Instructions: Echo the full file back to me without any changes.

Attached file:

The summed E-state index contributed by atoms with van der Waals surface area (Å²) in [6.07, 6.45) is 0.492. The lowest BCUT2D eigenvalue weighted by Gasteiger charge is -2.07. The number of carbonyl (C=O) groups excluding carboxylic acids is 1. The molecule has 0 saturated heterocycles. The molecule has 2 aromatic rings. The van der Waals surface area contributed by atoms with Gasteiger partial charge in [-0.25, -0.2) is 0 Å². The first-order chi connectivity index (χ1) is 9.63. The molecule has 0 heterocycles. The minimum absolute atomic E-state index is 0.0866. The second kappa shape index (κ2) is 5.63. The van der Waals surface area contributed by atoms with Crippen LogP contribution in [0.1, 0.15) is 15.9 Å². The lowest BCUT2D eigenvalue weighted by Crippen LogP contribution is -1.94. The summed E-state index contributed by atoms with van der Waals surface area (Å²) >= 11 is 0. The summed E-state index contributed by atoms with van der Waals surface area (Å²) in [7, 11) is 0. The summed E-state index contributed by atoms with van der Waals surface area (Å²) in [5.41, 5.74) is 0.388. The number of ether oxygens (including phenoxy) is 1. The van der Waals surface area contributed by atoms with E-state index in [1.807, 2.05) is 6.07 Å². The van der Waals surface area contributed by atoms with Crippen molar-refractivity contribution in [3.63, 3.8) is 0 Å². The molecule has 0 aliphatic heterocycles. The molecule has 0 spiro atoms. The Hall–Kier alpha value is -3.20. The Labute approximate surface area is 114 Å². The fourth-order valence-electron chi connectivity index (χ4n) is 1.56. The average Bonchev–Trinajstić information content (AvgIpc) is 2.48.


The summed E-state index contributed by atoms with van der Waals surface area (Å²) in [6.07, 6.45) is 0.492. The lowest BCUT2D eigenvalue weighted by Gasteiger charge is -2.07. The number of carbonyl (C=O) groups excluding carboxylic acids is 1. The molecule has 0 saturated heterocycles. The molecule has 2 aromatic rings. The van der Waals surface area contributed by atoms with Gasteiger partial charge in [-0.25, -0.2) is 0 Å². The first-order chi connectivity index (χ1) is 9.63. The molecule has 0 heterocycles. The minimum absolute atomic E-state index is 0.0866. The second kappa shape index (κ2) is 5.63. The van der Waals surface area contributed by atoms with Crippen LogP contribution in [0.1, 0.15) is 15.9 Å². The lowest BCUT2D eigenvalue weighted by Crippen LogP contribution is -1.94. The summed E-state index contributed by atoms with van der Waals surface area (Å²) >= 11 is 0. The summed E-state index contributed by atoms with van der Waals surface area (Å²) in [7, 11) is 0. The summed E-state index contributed by atoms with van der Waals surface area (Å²) in [5.41, 5.74) is 0.388. The number of ether oxygens (including phenoxy) is 1. The van der Waals surface area contributed by atoms with E-state index in [1.807, 2.05) is 6.07 Å². The van der Waals surface area contributed by atoms with Crippen molar-refractivity contribution in [3.63, 3.8) is 0 Å². The molecule has 0 aliphatic heterocycles. The molecule has 0 spiro atoms. The Hall–Kier alpha value is -3.20. The Labute approximate surface area is 114 Å². The fourth-order valence-electron chi connectivity index (χ4n) is 1.56. The average Bonchev–Trinajstić information content (AvgIpc) is 2.48.